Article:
Attention, memory, physical processes affected 30 years later, study finds
WEDNESDAY, Jan. 28 (HealthDay News) -- Athletes who suffer a concussion can experience a decline in their mental and physical processes more than 30 years later, according to a Canadian study that's the first to identify these kinds of long-term effects.
The researchers examined 40 healthy, former university-level athletes between the ages of 50 and 60. Of those, 19 had suffered a concussion more than 30 years ago, and 21 had no history of concussion.
Compared to those who were concussion-free, the participants who'd been concussed only once or twice in their early adulthood showed declines in attention and memory, as well as a slowing of some types of movement.
The study was published online Jan. 28 in the journal Brain.
Most research focuses on the immediate, post-concussion period and on deciding when it's safe for a concussed athlete to return to play. The long-term effects of concussion tend to be overlooked.
"This study shows that the effects of sports concussions in early adulthood persist beyond 30 years post-concussion and that it can cause cognitive and motor function alterations as the athletes age," study first author Louis De Beaumont, of the University of Montreal, said in a news release from the journal.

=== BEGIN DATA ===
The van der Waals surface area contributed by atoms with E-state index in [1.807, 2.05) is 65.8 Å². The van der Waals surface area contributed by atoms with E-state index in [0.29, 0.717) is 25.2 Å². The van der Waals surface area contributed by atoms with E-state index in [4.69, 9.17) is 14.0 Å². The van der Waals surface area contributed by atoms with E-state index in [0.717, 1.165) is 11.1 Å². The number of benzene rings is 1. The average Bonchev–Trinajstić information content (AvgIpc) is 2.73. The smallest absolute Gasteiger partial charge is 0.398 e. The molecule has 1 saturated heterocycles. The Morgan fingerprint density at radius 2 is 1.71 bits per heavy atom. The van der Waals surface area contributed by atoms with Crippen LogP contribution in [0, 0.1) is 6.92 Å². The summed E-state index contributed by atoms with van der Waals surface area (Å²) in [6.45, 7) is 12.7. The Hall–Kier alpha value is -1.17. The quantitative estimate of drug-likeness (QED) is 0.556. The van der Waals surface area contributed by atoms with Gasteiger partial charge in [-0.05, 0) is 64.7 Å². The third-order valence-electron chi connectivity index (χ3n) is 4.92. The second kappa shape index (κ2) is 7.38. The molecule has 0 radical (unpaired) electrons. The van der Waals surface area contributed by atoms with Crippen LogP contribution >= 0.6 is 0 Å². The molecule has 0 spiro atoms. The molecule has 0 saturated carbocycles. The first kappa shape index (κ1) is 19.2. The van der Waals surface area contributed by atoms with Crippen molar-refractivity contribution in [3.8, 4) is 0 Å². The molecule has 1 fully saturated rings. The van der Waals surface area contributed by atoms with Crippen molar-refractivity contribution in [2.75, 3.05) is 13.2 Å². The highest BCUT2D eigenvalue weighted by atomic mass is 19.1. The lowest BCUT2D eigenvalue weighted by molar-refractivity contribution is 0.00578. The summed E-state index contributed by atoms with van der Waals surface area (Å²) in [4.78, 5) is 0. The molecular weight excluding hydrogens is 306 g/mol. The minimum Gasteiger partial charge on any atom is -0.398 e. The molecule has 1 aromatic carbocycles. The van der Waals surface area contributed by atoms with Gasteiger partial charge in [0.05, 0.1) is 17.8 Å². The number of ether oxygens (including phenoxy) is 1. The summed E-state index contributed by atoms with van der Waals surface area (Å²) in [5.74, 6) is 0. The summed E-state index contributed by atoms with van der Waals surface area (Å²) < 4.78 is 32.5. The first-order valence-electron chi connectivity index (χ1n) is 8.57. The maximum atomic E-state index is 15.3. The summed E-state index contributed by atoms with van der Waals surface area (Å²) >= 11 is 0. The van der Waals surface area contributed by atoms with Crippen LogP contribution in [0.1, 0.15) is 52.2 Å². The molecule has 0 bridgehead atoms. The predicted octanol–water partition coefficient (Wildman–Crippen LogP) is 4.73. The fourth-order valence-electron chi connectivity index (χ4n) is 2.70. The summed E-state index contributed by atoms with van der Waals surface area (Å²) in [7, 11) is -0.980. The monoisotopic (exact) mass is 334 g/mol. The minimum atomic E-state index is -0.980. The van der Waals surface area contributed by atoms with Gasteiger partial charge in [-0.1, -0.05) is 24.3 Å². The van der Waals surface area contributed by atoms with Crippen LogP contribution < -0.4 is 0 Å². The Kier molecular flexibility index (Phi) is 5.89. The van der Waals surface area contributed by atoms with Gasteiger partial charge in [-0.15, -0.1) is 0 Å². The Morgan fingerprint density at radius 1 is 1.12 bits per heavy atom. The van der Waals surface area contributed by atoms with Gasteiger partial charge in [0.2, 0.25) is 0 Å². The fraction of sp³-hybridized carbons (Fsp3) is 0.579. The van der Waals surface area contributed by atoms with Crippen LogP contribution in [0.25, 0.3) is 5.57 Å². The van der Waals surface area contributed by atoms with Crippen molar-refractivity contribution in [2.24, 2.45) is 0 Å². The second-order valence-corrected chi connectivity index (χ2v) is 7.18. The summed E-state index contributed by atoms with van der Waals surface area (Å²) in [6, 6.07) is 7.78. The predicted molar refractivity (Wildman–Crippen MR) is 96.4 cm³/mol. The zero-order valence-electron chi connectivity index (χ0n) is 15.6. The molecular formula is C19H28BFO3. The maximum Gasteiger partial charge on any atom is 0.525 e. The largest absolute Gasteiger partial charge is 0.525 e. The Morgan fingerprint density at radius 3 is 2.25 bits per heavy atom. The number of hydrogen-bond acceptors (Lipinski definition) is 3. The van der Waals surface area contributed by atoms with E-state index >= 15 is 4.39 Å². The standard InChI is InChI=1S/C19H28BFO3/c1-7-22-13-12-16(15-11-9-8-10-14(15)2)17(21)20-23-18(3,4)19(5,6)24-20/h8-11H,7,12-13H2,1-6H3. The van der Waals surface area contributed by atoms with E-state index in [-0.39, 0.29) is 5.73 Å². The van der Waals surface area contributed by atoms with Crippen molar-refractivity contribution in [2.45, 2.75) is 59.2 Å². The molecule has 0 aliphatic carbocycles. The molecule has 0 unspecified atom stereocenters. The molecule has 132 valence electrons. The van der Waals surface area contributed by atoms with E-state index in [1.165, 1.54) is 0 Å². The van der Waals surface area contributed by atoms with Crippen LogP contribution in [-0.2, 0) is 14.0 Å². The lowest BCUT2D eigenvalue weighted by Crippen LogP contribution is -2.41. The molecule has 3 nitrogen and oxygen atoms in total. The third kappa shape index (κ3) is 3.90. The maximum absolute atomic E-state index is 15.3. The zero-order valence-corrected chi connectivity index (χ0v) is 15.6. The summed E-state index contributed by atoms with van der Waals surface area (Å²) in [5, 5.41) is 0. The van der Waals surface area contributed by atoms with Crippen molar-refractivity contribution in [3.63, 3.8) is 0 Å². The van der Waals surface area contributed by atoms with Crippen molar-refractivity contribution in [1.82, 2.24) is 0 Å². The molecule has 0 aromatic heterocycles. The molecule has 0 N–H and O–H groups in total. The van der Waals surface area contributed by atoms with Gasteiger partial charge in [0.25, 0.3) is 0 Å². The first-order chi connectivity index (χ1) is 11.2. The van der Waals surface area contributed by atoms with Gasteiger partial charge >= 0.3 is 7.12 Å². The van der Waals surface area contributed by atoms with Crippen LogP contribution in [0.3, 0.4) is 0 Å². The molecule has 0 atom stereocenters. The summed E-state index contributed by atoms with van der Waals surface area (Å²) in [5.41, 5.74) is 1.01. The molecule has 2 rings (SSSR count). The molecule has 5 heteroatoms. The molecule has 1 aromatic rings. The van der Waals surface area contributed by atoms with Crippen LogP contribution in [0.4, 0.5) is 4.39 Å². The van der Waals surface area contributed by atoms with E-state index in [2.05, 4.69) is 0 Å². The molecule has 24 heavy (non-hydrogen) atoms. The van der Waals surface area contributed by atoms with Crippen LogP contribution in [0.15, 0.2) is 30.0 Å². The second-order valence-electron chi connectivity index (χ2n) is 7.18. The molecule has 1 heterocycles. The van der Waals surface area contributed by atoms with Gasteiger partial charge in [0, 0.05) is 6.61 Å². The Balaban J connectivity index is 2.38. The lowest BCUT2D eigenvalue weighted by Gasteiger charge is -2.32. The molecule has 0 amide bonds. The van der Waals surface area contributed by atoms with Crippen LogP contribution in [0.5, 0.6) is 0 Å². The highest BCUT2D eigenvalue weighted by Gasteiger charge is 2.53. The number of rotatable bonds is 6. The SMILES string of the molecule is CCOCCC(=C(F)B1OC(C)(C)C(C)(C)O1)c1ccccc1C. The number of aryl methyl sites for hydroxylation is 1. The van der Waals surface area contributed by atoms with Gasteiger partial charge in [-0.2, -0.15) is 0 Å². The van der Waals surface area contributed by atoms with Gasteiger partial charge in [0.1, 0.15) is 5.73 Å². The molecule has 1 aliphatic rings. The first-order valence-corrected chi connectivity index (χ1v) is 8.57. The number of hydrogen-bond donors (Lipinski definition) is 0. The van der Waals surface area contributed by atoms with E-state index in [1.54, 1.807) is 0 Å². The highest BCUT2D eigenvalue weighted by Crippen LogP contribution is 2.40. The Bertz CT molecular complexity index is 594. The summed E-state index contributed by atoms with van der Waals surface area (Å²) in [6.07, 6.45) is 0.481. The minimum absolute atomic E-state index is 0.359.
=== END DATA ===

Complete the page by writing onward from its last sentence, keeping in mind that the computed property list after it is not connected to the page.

"In light of these findings, athletes should be better informed about the cumulative and persistent effects of sports concussion on mental and physical processes, so that they know about the risks associated with returning to their sport," he said.
Follow-up studies are needed to determine if concussion may increase the risk of serious mental and physical decline in old age, De Beaumont added.
The American Association of Neurological Surgeons has more about concussion.
-- Robert Preidt
SOURCE: Oxford University Press, news release, Jan. 27, 2009
All rights reserved